As the English language battles against a tide of buzzwords and jargon, Susie Dent has sprung to the rescue of the linguistically bewildered.
From machosexuals to spear-phishing, she has compiled a language report that shows how business, politics and the media are all to blame for the gobbledygook that all too swiftly becomes common parlance.
In her reference book, Fanboys and Overdogs, the linguistic expert hails the language's vitality in the age of the internet and concludes: "We can only guess at where English is heading. For the moment though, there is plenty to marvel at."
For Dent, an editor and translator best known as resident dictionary expert on the cult British TV show Countdown, business-speak deserves a linguistic Oscar for sheer obfuscation.
For this is the age of the rate tart - someone who switches credit cards at will in pursuit of the best interest rates - and the empty suit - a person in a position of authority but with no real power.
And anyone "downsized" from a multinational which out-sources business to India now knows what it is like to be "Bangalored".
Jargon can swamp the language, with one investment company mocked for reminding customers: "Please ensure that all registered holders complete and sign the enclosed Form of Renunciation. Due to a temporary issue, we are currently unable to pre-populate all holders' names and addresses."
Words bubbling under the surface of everyday usage often catch the lexicographer's eye.
Hi-tech media spread new words as fast as they appear in an age when spear phishers try to wangle passwords out of unsuspecting internet users.
"We can only guess at where English is heading. For the moment though, there is plenty to marvel at"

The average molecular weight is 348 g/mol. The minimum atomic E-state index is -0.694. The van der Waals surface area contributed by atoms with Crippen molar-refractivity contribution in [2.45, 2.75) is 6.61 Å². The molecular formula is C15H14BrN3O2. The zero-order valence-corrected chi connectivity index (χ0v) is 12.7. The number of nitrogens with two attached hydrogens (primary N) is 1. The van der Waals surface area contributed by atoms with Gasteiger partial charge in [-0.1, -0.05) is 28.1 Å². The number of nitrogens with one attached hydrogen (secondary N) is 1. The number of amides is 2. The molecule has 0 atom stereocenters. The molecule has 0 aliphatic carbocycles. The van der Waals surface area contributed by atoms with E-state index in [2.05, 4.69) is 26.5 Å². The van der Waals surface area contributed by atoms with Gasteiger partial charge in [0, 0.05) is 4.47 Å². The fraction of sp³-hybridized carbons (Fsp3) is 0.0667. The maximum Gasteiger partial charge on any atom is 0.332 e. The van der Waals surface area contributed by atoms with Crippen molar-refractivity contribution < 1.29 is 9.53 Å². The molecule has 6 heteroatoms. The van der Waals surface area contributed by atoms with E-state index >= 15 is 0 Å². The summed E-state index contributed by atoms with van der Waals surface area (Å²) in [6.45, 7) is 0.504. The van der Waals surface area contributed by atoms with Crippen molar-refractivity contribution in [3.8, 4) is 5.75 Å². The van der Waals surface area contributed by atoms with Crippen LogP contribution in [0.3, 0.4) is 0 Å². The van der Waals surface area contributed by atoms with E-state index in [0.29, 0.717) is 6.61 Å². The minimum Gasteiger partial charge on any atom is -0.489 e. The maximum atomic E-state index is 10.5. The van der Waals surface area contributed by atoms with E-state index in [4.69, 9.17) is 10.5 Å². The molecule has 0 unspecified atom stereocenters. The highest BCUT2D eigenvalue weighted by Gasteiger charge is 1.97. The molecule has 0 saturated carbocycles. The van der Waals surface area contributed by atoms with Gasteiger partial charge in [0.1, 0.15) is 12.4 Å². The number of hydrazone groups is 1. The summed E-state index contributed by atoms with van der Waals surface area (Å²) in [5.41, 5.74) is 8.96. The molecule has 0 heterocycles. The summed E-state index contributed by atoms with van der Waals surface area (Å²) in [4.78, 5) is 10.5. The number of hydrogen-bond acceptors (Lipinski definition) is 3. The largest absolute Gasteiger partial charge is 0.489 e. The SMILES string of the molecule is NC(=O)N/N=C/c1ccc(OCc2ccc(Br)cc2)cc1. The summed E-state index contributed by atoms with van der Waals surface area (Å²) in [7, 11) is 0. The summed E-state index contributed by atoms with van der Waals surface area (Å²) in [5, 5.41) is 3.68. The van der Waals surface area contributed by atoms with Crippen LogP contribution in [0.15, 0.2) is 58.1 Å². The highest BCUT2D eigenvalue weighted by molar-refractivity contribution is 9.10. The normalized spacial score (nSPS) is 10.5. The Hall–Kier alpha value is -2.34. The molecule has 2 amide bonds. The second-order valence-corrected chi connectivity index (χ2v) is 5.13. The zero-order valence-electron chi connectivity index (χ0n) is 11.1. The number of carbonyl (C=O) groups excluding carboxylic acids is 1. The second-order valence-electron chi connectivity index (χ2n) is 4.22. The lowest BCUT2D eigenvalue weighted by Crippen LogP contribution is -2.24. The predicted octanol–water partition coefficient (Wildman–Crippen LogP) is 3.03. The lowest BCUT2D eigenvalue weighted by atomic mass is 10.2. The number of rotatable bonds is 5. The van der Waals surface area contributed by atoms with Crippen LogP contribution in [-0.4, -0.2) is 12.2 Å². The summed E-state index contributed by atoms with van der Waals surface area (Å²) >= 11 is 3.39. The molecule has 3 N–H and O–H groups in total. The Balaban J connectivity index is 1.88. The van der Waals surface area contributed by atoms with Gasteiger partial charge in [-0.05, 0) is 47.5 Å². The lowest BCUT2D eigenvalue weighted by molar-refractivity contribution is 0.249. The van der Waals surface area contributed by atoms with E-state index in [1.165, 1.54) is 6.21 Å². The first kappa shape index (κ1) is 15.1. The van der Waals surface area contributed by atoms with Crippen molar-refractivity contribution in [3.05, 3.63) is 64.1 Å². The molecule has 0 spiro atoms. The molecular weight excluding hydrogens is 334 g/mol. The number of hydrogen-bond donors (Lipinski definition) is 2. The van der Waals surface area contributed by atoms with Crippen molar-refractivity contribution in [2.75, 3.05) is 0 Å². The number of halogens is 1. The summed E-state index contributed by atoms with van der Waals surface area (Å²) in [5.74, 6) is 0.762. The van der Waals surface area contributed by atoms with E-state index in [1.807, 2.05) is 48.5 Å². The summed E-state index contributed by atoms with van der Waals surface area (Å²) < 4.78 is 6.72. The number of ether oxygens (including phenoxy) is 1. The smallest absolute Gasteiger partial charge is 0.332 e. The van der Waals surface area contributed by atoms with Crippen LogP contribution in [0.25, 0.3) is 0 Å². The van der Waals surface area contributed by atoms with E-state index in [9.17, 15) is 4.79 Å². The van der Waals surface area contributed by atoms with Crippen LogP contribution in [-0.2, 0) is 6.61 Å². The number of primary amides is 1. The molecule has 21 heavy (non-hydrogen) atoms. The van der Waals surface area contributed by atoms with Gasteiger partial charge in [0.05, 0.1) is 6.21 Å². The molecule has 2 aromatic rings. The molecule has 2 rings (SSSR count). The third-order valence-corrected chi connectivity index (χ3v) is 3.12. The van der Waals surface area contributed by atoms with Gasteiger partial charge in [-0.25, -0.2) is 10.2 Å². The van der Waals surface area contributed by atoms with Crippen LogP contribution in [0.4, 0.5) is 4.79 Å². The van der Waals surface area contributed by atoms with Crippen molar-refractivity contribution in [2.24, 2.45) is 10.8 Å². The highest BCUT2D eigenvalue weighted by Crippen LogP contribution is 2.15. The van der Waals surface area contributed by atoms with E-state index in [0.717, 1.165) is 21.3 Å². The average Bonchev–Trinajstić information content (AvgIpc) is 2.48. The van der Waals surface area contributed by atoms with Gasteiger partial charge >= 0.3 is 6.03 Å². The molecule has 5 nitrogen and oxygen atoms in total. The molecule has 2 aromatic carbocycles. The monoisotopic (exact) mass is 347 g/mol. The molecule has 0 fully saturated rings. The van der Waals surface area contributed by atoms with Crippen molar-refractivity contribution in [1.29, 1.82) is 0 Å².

editor, translator and UK TV dictionary expert
But only time will tell if the machosexual - the oafish man who cares little for his appearance - will survive along with fanboy nerds who love collecting comics and the overdog - today's version of the perennial top dog.
Euphemism and exaggeration
Euphemism and exaggeration run riot in the inflated parlance of 21st-century English.
A disbelieving Dent heralds supermarket shelf-stackers who are known as stock replenishment executives and mail-room helpers who have become dispatch services facilitators.
Tabloids are heralded in the book for turning headline writing into an art form as English is twisted into a new shorthand.
With a nod to Mary Poppins, British newspaper The Sun summed up the defeat of Glasgow football club Celtic who hit a new low in the Scottish Cup when beaten by newcomers Inverness Caledonian Thistle, popularly known as Caley.
The Sun headline was Super Caley Go Ballistic, Celtic Are Atrocious.
And Queen Elizabeth's decision not to attend the wedding of her eldest son Charles to his long-time lover Camilla Parker Bowles offered an intriguing transatlantic contrast.
Britain's The Mirror tabloid headline read Royal Wedding Snub Sensation: Heir Rage.
The New York Post opted for Queen to Skip Chuck Nups.